I always thought he felt more pity than love for the old lady.
Still, one must have pity on a young man in misfortune.
No one took pity on a young man in a mask the way they did a cute little boy with dirty hands and huge, innocent eyes.
The countess and Sonya cried from pity for Natasha and because he was no more.
And only that feeling placed him on that highest human pedestal from which he, the commander-in-chief, devoted all his powers not to slaying and destroying men but to saving and showing pity on them.
Something within Katie snapped at the despair in Deidre's voice.
In these he reveals himself as a not unworthy successor of Chaucer, and the pity of it is that he should have squandered his powers in a futile attempt to create an entire literature.
Perkin Warbeck and 'Tis Pity were translated into German by F.
He was glad, and at the same instant began to pity the miserable man who stood before him, but the task he had begun had to be completed.
While they were strong we didn't spare ourselves, but now we may even pity them.
Katie couldn't help but pity the woman; it was her fault they were both there.
Darian couldn't help but pity her as well; her eyes were circled with black and puffy, as if she'd been crying recently.
'Tis Pity she's a Whore was translated into French by Maurice Maeterlinck under the title of Annabella, and represented at the Theatre de l'Ouvre in 1894.
According to the most recent version of the legend, Veronica was a pious woman of Jerusalem, who, moved with pity by the spectacle of Jesus carrying His cross to Golgotha, gave Him her kerchief in order that He might wipe the drops of agony from His brow.
On these facts becoming known, a feeling of pity for the pope became widespread; and the opinion of the Roman Catholic world gradually turned against the emperor while he was fighting to preserve his supremacy in Germany.
He immediately recalled his forced confession, and besought all Christian men " to pray for him, so that his tears might secure the pity of the Almighty."
In the autumn of this year he received a visit 'at Vailima from the countess of Jersey, in company with whom and some others he wrote the burlesque extravagance in prose and verse, called An Object of Pity, privately printed in 1893 at Sydney.
Dear princess, I beg and implore you, have some pity on him!
I don't think badly of anyone: I love and pity everybody.
What a pity I've missed Uncle!
It was now, however, impossible to get back the way he had come; the maid, Aniska, was no longer there, and Pierre with a feeling of pity and disgust pressed the wet, painfully sobbing child to himself as tenderly as he could and ran with her through the garden seeking another way out.
If he had not known that he was dying, how could he have failed to pity her and how could he speak like that in her presence?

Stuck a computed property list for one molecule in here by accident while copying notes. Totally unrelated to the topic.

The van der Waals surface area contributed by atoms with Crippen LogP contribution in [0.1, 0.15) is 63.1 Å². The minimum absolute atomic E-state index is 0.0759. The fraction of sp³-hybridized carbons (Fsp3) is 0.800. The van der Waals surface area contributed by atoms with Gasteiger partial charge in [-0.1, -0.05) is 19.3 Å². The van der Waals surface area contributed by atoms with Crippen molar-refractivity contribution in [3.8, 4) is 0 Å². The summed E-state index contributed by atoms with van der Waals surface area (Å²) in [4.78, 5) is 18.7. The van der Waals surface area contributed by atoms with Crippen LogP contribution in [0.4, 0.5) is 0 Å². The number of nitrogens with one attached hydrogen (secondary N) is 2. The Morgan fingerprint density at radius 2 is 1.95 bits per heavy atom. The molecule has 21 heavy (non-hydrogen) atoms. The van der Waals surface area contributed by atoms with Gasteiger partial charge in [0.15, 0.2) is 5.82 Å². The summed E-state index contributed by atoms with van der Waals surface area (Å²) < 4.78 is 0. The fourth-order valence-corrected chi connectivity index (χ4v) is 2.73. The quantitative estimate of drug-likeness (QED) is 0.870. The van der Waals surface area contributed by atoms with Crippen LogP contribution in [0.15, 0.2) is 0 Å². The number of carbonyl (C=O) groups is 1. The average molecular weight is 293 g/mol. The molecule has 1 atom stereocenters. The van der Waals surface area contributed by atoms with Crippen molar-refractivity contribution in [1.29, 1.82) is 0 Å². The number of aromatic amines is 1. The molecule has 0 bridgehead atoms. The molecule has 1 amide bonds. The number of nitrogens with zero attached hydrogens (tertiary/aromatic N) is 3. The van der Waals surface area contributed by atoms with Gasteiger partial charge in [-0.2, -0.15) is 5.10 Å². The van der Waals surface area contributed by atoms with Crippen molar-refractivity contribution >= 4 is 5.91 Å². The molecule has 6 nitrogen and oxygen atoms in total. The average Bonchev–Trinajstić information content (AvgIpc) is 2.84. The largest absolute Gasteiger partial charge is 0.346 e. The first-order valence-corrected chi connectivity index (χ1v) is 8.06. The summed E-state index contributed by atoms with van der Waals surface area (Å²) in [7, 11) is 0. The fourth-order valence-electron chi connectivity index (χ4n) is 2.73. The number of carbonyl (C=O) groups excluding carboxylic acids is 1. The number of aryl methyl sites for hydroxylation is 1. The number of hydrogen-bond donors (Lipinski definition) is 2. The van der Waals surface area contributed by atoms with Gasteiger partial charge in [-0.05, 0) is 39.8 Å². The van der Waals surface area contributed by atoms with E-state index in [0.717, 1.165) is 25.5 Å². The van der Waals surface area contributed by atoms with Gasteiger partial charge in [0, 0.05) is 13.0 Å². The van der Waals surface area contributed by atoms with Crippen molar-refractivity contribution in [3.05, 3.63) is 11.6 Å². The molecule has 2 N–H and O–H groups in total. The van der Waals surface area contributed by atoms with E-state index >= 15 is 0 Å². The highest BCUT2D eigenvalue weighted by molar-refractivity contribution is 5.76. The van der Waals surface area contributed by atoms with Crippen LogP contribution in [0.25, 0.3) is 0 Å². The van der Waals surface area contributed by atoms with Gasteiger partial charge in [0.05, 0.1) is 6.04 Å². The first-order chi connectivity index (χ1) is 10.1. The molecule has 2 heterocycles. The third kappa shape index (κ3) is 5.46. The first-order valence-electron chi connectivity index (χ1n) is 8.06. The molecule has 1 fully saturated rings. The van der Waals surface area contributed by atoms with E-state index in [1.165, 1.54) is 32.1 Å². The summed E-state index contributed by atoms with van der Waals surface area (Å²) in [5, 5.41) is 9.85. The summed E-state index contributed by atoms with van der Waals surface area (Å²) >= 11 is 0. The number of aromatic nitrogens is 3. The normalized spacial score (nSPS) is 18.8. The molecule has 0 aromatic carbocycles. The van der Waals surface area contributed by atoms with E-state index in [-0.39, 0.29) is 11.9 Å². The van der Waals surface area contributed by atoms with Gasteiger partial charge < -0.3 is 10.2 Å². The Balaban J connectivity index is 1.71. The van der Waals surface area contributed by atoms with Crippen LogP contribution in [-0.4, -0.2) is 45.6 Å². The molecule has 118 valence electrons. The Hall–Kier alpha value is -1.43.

A pity you were not there--what would you have said?
You pity a Guardian?
I guess I pity you.
The distinction was lost on Helga, whose look of horror made Katie pity the woman.
She sat back with a frown, unable to feel anything but pity for the half- demon child who knew no acceptance anywhere in life.
You're having a pity party at his expense.
The stranger's face softened with the warmth of pity, a sight Xander was accustomed to.
You won't just take pity on me and wait to see if we survive the weekend?
In his next two works, undoubtedly those most characteristically expressive of his peculiar strength, 'Tis Pity she's a Whore (acted c. 1626) and The Broken Heart (acted c. 1629), both printed in 1633 with the anogram of his name Fide Honor, he had found horrible situations which required dramatic explanation by intensely powerful motives.
She turned away, and then, as if fearing he might take her words as meant to move him to pity, looked at him with an apprehensive glance of inquiry.
In the crowd people began talking loudly, to stifle their feelings of pity as it seemed to Pierre.
If you have no pity on me, have some for the children.
Pierre, coming out into the corridor, looked with pity and repulsion at the half-crazy old man.
I pity those who did not see it.
Nicholas immediately recognized Princess Mary not so much by the profile he saw under her bonnet as by the feeling of solicitude, timidity, and pity that immediately overcame him.
But when she heard of Prince Andrew's presence in their house, despite her sincere pity for him and for Natasha, she was seized by a joyful and superstitious feeling that God did not intend her to be separated from Nicholas.
"It's a great pity," and he gazed straight before him, absently stroking his mustache with his fingers.
His feeling of pity for this man frightened him and he wished to go away, but there was no other fire, and Pierre sat down, trying not to look at Platon.
He listened to her and felt only pity for her, for what she was suffering now while she was speaking.
When dealing with the affairs and papers of his dead wife, her memory aroused in him no feeling but pity that she had not known the bliss he now knew.